After four days bouncing around the Caribbean, it was back to reality and back to work. Our van was still in a container in the port of Cartagena and in order to drive her off we had miles of red tape to unravel. Before beginning the process there was the matter of getting ourselves from Capurganá, a small Caribbean village near the Panamanian border, to the city of Cartagena. It would be a long grueling day of travel which included a two hour boat ride through rough seas, a five hour bus ride over terrible back roads, a second five and a half hour bus ride over even worse roads and, finally, a 45 minute taxi ride into the center of town. All of this after staying up late to watch the US presidential election results come in (at last we could breath a sigh of relief). Luckily for us we had two amazing friends along for the ride who would take some of the sting away from a long and arduous process. When you are at the mercy of so many factors outside of your control, the value of people with whom to share your misery cannot be overstated.
We arrived at our hostel in Cartagena late Wednesday night after sixteen straight hours of public transportation. Having been cut off from the world for almost a week we were anxious to check our email to find out that our vehicles had arrived safely and were ready to be picked up. The email we received from our coordinator confirmed this but also revealed some very bad news. It explained that due to a four day public holiday in Cartagena, of which we knew nothing about, Thursday and Friday were half days so it was imperative that we begin paperwork on Wednesday. As in 12 hours ago. This was stated in an email that was sent at 10:00 am Wednesday morning. Flustered with both stress and frustration towards our coordinator we were left with nothing actionable we could do that evening. The four other vehicles we shipped with had begun the process and the odds were against us that we would be able to catch up before the long weekend. The four of us took a walk to a small public square to regroup and calm our emotions. With the help of a couple Pilsens and a Ipad app of a cartoon kitten we were able to lift our spirits and create completely unsubstantiated optimism. We would wake up the following morning and start working our way through the process with 16 fingers firmly crossed.
Despite all odds, by midday on Thursday we were 7 steps through the 25 step process and had caught up to the other four vehicles. Until that point the holiday, which commemorates the day in 1811 when the city became the first province to declare independence from the Spanish Crown, was seen as an impediment. Now that we were back on track we were free to spend the rest of the afternoon enjoying the festivities.
By two in the afternoon the city was pulsing with energy. Every restaurant, public square and corner store had transformed itself into a bar. It felt like a half day of school. One of the traditions being celebrated, its historical significance questionable, involved spray cans of water soluble foam. People of all ages would walk around spraying friends, family and strangers all in the name of fun. I suspect our light skin made us walking targets. Another fun but somewhat hostile tradition was to be smeared by a corn starch paste that people would work in their hands. Considering how much alcohol was being consumed it amazed me that things never escalated. Everyone seemed to enjoy the festivities in good spirits, although by the end of the afternoon we were anxious to return to the safety of our hotel.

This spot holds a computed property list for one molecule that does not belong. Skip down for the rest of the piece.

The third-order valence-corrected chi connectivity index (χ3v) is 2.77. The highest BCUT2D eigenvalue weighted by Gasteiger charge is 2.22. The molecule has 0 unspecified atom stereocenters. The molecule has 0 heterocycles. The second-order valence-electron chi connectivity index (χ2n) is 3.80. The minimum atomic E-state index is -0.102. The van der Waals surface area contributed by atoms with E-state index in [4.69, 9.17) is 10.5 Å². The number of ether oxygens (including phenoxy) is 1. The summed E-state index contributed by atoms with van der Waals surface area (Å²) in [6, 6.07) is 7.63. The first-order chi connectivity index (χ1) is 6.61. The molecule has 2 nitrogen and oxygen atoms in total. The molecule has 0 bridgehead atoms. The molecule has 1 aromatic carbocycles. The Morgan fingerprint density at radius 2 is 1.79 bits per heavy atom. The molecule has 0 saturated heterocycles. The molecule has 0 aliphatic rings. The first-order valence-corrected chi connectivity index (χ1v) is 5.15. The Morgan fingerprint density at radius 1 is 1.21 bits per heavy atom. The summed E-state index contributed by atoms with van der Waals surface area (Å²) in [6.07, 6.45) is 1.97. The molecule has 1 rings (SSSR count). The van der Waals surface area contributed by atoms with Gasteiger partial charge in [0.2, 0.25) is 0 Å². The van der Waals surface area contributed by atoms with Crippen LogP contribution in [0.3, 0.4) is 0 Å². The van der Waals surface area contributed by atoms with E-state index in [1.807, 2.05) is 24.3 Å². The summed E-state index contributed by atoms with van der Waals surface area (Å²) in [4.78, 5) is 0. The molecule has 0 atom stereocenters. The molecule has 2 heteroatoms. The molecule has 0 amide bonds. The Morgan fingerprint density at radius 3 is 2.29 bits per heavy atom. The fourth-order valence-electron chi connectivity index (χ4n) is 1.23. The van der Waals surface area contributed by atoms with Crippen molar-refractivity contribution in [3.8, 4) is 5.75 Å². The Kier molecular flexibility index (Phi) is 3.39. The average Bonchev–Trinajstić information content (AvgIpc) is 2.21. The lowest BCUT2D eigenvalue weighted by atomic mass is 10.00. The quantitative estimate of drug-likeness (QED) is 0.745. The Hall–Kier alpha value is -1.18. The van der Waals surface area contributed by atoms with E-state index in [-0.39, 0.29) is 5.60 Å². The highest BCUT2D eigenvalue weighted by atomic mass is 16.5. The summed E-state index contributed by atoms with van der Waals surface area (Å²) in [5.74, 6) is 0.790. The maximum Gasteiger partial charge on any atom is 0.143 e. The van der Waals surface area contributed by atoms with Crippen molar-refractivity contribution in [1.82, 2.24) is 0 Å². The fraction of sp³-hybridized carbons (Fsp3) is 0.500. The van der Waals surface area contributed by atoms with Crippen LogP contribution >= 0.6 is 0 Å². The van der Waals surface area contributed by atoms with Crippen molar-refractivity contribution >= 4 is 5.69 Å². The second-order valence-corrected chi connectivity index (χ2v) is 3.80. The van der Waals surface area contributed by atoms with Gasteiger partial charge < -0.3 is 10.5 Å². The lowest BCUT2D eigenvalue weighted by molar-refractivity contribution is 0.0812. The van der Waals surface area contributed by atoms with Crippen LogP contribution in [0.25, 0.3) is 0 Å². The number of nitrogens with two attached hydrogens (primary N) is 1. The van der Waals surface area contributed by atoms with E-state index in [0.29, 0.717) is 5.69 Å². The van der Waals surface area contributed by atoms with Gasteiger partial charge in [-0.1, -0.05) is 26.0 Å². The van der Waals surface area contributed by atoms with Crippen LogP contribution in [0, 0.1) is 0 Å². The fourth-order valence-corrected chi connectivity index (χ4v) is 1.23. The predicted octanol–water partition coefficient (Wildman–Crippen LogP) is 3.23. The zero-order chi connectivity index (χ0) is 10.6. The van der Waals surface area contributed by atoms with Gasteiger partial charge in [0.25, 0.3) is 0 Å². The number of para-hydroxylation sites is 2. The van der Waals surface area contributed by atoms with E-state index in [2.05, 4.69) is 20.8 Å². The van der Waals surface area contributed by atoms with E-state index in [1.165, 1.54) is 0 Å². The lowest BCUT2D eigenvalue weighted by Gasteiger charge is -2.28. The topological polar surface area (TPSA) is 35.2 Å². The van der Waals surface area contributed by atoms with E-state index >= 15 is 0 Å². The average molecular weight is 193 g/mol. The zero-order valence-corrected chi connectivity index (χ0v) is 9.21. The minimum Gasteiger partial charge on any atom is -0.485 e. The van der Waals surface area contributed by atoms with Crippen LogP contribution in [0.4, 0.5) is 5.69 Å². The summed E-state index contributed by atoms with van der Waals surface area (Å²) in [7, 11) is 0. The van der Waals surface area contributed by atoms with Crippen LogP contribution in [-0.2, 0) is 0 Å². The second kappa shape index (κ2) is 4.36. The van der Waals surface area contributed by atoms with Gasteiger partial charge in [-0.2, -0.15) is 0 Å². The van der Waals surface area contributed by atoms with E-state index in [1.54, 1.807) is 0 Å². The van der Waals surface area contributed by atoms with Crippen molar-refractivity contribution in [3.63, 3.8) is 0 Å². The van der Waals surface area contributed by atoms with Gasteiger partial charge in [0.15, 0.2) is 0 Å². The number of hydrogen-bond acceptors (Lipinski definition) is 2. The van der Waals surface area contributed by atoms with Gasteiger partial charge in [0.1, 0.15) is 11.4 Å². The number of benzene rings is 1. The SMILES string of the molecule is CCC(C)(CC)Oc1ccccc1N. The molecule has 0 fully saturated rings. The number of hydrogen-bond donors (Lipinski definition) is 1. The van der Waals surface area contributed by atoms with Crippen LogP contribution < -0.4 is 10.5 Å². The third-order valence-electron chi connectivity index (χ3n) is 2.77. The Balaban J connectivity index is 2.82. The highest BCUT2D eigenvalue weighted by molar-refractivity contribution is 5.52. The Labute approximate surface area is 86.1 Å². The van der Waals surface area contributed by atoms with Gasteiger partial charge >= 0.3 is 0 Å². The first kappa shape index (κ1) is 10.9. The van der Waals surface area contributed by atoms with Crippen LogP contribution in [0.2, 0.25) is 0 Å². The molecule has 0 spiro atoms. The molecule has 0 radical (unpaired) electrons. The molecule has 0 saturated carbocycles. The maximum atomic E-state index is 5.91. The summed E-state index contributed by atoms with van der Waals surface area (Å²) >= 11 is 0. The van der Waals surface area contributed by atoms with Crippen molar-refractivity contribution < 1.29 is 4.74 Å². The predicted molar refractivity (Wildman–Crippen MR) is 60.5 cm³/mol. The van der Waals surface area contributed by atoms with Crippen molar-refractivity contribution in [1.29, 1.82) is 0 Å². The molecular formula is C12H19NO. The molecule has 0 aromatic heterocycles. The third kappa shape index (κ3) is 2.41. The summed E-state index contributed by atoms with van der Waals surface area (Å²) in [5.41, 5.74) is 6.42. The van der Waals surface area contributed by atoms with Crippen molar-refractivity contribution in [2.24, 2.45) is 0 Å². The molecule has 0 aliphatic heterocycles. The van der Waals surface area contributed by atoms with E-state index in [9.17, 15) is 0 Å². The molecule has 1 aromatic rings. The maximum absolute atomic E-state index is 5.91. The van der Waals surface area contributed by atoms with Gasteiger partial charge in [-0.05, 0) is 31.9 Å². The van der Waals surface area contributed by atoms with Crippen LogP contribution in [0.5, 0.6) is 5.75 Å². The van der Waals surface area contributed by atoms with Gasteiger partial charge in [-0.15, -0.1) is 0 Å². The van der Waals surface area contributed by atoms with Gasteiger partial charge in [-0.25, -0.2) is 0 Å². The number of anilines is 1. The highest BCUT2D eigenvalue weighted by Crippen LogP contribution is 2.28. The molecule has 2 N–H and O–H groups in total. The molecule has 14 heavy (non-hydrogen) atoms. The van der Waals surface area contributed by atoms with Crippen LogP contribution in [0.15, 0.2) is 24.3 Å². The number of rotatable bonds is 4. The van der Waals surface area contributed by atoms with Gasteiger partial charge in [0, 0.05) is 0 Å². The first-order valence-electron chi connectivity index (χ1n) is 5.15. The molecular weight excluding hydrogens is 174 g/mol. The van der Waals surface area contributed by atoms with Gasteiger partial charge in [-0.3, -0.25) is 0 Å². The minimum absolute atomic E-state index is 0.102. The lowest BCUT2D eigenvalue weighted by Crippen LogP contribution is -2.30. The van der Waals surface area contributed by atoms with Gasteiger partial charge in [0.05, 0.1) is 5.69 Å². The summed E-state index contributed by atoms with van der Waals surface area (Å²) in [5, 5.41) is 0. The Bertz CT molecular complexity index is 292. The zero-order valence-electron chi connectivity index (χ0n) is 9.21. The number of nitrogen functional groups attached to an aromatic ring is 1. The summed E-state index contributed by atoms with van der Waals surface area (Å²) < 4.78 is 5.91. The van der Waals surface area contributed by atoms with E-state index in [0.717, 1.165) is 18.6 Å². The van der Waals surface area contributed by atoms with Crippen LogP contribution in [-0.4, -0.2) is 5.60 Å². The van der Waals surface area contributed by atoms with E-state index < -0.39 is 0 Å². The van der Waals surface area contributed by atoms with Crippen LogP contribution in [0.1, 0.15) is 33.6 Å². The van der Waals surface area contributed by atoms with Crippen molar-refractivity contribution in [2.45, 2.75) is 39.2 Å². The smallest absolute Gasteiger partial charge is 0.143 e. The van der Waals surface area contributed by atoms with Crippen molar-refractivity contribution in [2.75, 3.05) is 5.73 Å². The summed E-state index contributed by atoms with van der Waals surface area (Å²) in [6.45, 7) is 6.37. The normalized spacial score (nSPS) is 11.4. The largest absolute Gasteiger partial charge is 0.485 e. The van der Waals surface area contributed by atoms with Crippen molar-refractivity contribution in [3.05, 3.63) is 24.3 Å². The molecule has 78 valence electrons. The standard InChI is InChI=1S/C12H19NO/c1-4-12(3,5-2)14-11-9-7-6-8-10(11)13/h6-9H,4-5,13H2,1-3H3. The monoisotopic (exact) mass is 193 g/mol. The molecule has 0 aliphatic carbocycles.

By Saturday, we finally regained possession of our car and had only the 25th step of the process left to do. Unfortunately the 25th step was to buy Colombian car insurance which could not be completed until Tuesday due to the holiday weekend. So close to freedom we could taste it, we came to terms with the fact that we’d be spending another few days in Cartagena. Cartagena, it turns out, is not such a bad place to be stuck. We spent our remaining days hanging out with our close friends, sharing meals and enjoying the endless line of festivities. The nights were spent walking through old town without purpose, truly enjoying the place in which we found ourselves. We had spent over three weeks with Paula and Jeremy, which in travel time can feel more like three months. But thanks to our friends the time absolutely flew by. We were given support in times of stress and plenty of laughs in times of boredom. It was a sad day we said our goodbyes and we can only hope that someday our paths cross once again.
Author: Anywhere That’s Wild
Jill and Zach met as undergrads in 2003 and have been living in an amazing intentional community in Worcester, MA for the last several years. During this time, Zach worked as an engineer while Jill finished her graduate degree studying environmental policy and social entrepreneurship. When life afforded the perfect opportunity to leave their bondage days behind, they took it.
This journey is a time to reconnect with nature and each other; to discover together the beauty of the natural world and its many cultures. We look forward to sharing our stories and photos with you.